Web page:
THE struggle for racial equality is old, but the constitutional questions presented by special admissions to colleges and graduate schools are new. Through the 1930s and 1940s the cases that rose to the Supreme Court were concerned with the exclusion of blacks from segregated professional schools. In the 1950s and 1960s the Court was occupied first with its great decision in Brown, declaring segregation in the public schools unconstitutional, and then with a long series of cases in which it was presented with one effort after another to evade the import of that decision. It did not confront problems like those of Allan Bakke because programs like the one to which he objects did not exist. In the early 1970s, a quite similar case, that of Marco DeFunis against the Law School of the University of Washington, was never decided because DeFunis was eventually admitted to the Law School and had almost finished by the time the Supreme Court was ready. The DeFunis case had great consequences in arousing feelings and stirring reflection, but it did nothing to clarify the constitutional standing of special admissions.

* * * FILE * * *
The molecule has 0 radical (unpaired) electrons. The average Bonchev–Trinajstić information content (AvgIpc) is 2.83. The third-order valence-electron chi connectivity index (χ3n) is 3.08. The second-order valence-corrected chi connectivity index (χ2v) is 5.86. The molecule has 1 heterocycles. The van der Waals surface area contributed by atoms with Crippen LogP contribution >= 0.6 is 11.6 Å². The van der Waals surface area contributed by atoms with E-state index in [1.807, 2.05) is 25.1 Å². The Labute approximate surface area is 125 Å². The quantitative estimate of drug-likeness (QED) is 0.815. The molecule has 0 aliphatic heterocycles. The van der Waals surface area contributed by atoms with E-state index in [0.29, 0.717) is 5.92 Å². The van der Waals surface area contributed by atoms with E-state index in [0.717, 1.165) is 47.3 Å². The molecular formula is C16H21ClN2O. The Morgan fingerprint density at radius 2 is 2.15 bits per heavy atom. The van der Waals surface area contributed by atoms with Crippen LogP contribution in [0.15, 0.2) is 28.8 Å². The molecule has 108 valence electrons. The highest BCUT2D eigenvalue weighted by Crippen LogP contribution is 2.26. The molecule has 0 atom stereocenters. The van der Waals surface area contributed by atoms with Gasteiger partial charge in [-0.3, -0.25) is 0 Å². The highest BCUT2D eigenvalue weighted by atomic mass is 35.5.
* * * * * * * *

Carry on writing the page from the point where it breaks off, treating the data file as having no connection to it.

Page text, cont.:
Large-scale attempts to increase the numbers of minorities in selective colleges and professional schools have a short history. In medical schools, for example, the effort became general less than ten years ago. These initial actions were compelled neither by government nor by courts. They were the product rather of the recognition, by whites as well as blacks, that the barriers to educational opportunity did not tumble in a day after the civil rights victories of the 1950s and early 1960s. Black demand, white awareness, riots in the cities, and the death of Martin Luther King, Jr. were all a part of what brought the change, but its deeper and more durable cause was the growing conviction that there was a fundamental contradiction between an asserted opposition to racism and the maintenance, by whatever process of selection, of essentially all-white colleges and professional schools. Law schools, medical schools, graduate schools, and selective colleges all across the country began to recognize a direct responsibility to find and make room for larger numbers of qualified nonwhites.
Many legitimate purposes have animated those engaged in this effort, but the deepest and most general objective--toward which any one school or college can do only a little--has been to ensure full and fair access to all parts of our social, economic, and professional life for nonwhite Americans. Of course all kinds of Americans deserve such access, and it is right to remember from the outset that no past injustice permits us to set any one group above any other. But there can be no blinking the enormous and unique set of handicaps which our whole history, right up to the present, has imposed on those who are not white. It is not the fault of today's laws or of the present Supreme Court that racism should be our most destructive inheritance. But that reality makes the effort to overcome it a matter of the most compelling interest.